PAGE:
Graziano SAG-17 smoke leak?
My lovely SAG-17 has been working well and I've resigned myself to just using it and having fun.
Today I switched over to the mill for a while and when I went back to do some more turning the lathe wouldn't fire up.
I have a phase converter ( VFD ) that I have wired in before the lathe and it has been working fine this way for a few months.
I leave it set on 60hz all the time and just use the machine as the pope intended.
Poking around in the control cabinet :
I discovered one of the fuses to the primary of the control transformer was popped.
Installing another one, it popped too. At this time I noticed that the transformer was dead cold as I hadn't been using the machine for a while. Installing the third fuse, defeating the door interlock, and powering up I was able to observe that the transformer makes more than the usual amount of noise, almost a ringing noise, and, small quantities of magic smoke were wafting out of the bottom of it. It was warm after that. It does have a secondary side fuse and that was not popped. In and out fuses are 3A.
I don't have a manual for this machine, I do have a copy of the -14 manual. I'm not an electronics expert.
It looks to me like the transformer is only there to allow the start button to energize and lock the contactors for the main motor and the coolant pump motor. The stop buttons then interrupt that current to allow those contactors to drop out. Since neither contactor was pulled in during my tests I have to imagine that there was no load on the xformer and thus it's failure was internal.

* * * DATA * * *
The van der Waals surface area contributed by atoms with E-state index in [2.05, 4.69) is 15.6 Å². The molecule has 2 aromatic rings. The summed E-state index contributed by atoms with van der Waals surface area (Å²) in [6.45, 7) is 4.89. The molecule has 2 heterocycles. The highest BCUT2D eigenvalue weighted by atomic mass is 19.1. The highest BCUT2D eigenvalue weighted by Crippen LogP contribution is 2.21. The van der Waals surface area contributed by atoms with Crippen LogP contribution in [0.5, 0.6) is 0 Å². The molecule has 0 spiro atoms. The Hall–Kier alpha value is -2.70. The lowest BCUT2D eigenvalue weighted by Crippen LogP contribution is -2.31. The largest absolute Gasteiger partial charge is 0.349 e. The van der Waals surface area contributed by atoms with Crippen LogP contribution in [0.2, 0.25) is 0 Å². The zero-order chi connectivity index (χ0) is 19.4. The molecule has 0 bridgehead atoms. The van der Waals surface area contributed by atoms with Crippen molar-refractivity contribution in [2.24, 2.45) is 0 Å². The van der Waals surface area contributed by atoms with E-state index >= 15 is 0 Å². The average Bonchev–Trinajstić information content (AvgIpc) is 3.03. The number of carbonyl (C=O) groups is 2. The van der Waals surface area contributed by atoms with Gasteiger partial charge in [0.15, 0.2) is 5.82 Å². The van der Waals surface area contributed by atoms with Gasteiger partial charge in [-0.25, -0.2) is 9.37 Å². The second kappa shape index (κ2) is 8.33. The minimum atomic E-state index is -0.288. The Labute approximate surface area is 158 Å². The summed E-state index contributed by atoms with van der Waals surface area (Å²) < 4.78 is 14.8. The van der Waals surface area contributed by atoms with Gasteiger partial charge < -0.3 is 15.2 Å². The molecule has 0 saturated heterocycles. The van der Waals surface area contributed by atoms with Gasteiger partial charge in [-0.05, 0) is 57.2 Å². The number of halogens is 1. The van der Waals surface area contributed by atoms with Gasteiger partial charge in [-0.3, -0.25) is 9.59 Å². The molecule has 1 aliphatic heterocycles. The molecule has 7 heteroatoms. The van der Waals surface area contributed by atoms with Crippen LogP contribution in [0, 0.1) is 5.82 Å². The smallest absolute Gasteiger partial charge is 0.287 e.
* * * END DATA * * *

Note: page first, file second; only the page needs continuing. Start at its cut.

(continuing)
I have removed the transformer:
Can anyone help me test it? I have a voltmeter and a basic understanding of ohms law etc. I also manually pushed the contactors in and the motors run, but of course they don't stay on because there is no voltage to latch the coil in.
Any suggestions for testing the circuit the xformer was connected to?
Here's a thought as well, the xformer name plate indicates 208/220/480, and it has two sets of input connections. No labeling to indicate which set is for what voltage of course. Is it possible that its wired up to the 480 primary and that by feeding it with 220 I am overtaxing it? Is there a way to figure out which input is which by measurement?
Finally, anyone know where I can get a suitable replacement for this? I presume OEM is out of the question. Can I have it rebuilt?
Thanks in advance!
The transformer primary will typically have two windings in parallel for 220; in series for 480. it might have a tap for 208 on each. I don't know what your secondary is but 24 or 120 would be common. Disconnect the the secondary fuse- does the primary fuse still blow? if so, it's likely that the transformer has an internal short (may or may not show up on a voltmeter ohms test). Magic smoke normally indicates it's fried.
To test can just connect it to 240, and measure the output from the secondary. Unless you have an obsure secondary voltage (or multiple outputs), control transformers are common and easy to find. Match the VA - without data the easy way is if it weighs about the same it will be about right!
BUT...even though it appears to have been working, you should not be feeding the machine and controls system from a "traditional" VFD. You can do with with an RPC (make sure the control transformer is not connected to the generated leg), but a VFD is normally directly connected to the motor. Never mind that the VFD may not be happy, but the output waveform is far from utility and may well have taken out your transformer directly, or caused failure of other devices downstream.
Last edited by Lakeside53; 07-12-2012 at 10:16 AM.